Space

Category archives for Space

Gravity Probe B Is in the Air

I no longer remember the context, but the Gravity Probe B experiment came up in discussion around the department last week, and nobody could really remember what the status of it was. It came up again during the “Physics: What We Don’t Understand” panel Saturday morning, where Geoff Landis was able to supply a few…

Fourth Time’s the Charm

Congratulations to SpaceX for successfully launching a payload into orbit after three failed attempts: The two-stage Falcon 1 rocket built by Space Exploration Technologies (SpaceX) lifted off at about 7:15 p.m. EDT (2315 GMT) from the U.S. Army’s Ronald Reagan Ballistic Defense Test Site on the Kwajalein Atoll in the about 2,500 miles (4,023 km)…

Virtual Science Debate

As you might have guessed from yesterday’s tease, the folks at ScienceDebate 2008 have now managed to get answers from the McCain campaign (to go with Obama’s froma few weeks ago). Which means that while you may never see them answering science questions on a stage together, you can put them head-to-head on the Web,…

Science Outreach Through Fiction

Over at Tor.com, David Levine describes a really cool event he went to just before Worldcon: a crash course in modern astronomy for SF writers: The idea behind Launch Pad is Gernsbackian: getting good science into popular fiction as a form of public education and outreach for NASA. SF writer and University of Wyoming astronomy…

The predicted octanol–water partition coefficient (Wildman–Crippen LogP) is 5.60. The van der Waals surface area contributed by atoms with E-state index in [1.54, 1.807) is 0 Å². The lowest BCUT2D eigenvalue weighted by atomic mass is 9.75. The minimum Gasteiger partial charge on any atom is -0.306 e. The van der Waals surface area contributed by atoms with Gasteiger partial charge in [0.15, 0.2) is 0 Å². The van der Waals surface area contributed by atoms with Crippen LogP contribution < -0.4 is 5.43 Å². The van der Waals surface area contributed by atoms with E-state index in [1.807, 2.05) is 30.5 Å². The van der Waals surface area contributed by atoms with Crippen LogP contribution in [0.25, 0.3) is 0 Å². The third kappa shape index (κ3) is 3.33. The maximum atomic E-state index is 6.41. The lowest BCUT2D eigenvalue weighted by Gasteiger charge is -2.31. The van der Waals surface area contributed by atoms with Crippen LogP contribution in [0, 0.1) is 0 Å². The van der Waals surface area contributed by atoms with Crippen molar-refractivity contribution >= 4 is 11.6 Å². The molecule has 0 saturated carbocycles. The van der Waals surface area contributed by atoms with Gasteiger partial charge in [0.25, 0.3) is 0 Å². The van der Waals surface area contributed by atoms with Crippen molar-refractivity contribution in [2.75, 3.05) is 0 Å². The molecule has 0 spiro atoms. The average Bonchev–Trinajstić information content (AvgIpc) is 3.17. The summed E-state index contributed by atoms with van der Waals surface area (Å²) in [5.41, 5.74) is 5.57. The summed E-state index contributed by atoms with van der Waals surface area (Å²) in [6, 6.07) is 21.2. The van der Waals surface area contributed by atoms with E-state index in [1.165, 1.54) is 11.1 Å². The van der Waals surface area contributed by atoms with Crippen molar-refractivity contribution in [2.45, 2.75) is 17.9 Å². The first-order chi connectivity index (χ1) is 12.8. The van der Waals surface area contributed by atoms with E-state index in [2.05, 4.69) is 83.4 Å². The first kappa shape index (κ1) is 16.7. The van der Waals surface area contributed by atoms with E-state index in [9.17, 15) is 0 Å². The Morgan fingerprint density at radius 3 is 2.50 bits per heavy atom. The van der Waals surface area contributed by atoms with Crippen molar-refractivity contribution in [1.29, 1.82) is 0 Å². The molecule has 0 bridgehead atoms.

Rocket Science: Still Hard

Bad news from the worthwhile sections of this morning’s New York Times: another SpaceX rocket blew up. A privately funded rocket was lost on its way to space Saturday night, bringing a third failure in a row to an Internet multimillionaire’s effort to create a market for low-cost space-delivery. The accident occurred a little more…

Blue Sky On Mars

Well, OK, that’s a stretch, but there is water, according to the latest Phoenix results: “We’ve now finally touched it and tasted it,” William V. Boynton, a professor at the Lunar and Planetary Laboratory at the University of Arizona and the lead scientist for the instrument that detected the water, said at a news conference…

Missed It by That Much

So, the Martians go and helpfully draw a box on the ground as a target for the Phoenix landing, and what do they do? They land next to it, not in it. Way to go, NASA. I bet if they hadn’t screwed up the unit conversions, they would’ve hit it…

The Ingenuity of Rocket Scientists

There’s another Mars article in the Times this morning, which I wouldn’t bother to note in a full post save for one thing: the way they got the results. The right front wheel of Spirit stopped turning in March 2006. Since then, the rover has been driving backwards, dragging the lame wheel along. This May,…

Don’t Wear Red or Mention Montana

The Science Times this week appears to be the Special Coturnix Issue, at least judging from the titles in my RSS reader– a huge stack of articles about sleep and biological clocks. Bora must be thrilled. Mixed in there, though, are two articles about NASA. One bears the dramatic headline “NASA Faces House Hearings on…